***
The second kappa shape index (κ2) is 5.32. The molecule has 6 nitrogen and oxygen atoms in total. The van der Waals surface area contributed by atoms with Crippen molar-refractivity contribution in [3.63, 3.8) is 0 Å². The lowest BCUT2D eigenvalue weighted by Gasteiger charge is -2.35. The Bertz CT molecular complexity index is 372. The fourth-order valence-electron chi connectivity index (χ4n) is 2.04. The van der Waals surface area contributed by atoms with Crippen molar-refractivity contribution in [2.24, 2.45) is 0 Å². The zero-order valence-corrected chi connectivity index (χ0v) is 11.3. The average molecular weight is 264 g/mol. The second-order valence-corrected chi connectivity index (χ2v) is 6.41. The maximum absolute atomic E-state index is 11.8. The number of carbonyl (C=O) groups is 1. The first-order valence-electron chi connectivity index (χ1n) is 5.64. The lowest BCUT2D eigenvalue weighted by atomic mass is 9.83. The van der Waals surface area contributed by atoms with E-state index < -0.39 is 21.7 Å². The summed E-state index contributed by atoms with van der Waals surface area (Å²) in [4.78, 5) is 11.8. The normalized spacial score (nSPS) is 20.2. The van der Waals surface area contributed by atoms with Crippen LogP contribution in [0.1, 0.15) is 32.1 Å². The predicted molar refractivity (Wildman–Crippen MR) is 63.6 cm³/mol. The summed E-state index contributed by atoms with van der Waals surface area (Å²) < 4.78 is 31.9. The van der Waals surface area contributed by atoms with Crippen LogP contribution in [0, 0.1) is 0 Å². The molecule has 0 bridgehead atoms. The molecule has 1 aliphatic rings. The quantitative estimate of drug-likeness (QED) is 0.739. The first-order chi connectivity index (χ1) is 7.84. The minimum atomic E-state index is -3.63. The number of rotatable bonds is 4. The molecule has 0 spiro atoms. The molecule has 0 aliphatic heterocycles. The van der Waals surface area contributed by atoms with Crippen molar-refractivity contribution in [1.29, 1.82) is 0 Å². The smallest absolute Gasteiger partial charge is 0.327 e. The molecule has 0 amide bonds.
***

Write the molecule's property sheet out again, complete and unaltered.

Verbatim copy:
The second kappa shape index (κ2) is 5.32. The molecule has 6 nitrogen and oxygen atoms in total. The van der Waals surface area contributed by atoms with Crippen molar-refractivity contribution in [3.63, 3.8) is 0 Å². The lowest BCUT2D eigenvalue weighted by Gasteiger charge is -2.35. The Bertz CT molecular complexity index is 372. The fourth-order valence-electron chi connectivity index (χ4n) is 2.04. The van der Waals surface area contributed by atoms with Crippen molar-refractivity contribution in [2.24, 2.45) is 0 Å². The zero-order valence-corrected chi connectivity index (χ0v) is 11.3. The average molecular weight is 264 g/mol. The second-order valence-corrected chi connectivity index (χ2v) is 6.41. The maximum absolute atomic E-state index is 11.8. The number of carbonyl (C=O) groups is 1. The first-order valence-electron chi connectivity index (χ1n) is 5.64. The lowest BCUT2D eigenvalue weighted by atomic mass is 9.83. The van der Waals surface area contributed by atoms with E-state index < -0.39 is 21.7 Å². The summed E-state index contributed by atoms with van der Waals surface area (Å²) in [4.78, 5) is 11.8. The normalized spacial score (nSPS) is 20.2. The van der Waals surface area contributed by atoms with Crippen LogP contribution in [0.1, 0.15) is 32.1 Å². The predicted molar refractivity (Wildman–Crippen MR) is 63.6 cm³/mol. The summed E-state index contributed by atoms with van der Waals surface area (Å²) < 4.78 is 31.9. The van der Waals surface area contributed by atoms with Crippen LogP contribution in [0, 0.1) is 0 Å². The molecule has 0 bridgehead atoms. The molecule has 1 aliphatic rings. The quantitative estimate of drug-likeness (QED) is 0.739. The first-order chi connectivity index (χ1) is 7.84. The minimum atomic E-state index is -3.63. The number of rotatable bonds is 4. The molecule has 0 spiro atoms. The molecule has 0 aliphatic heterocycles. The van der Waals surface area contributed by atoms with Crippen molar-refractivity contribution in [1.29, 1.82) is 0 Å². The smallest absolute Gasteiger partial charge is 0.327 e. The molecule has 0 amide bonds.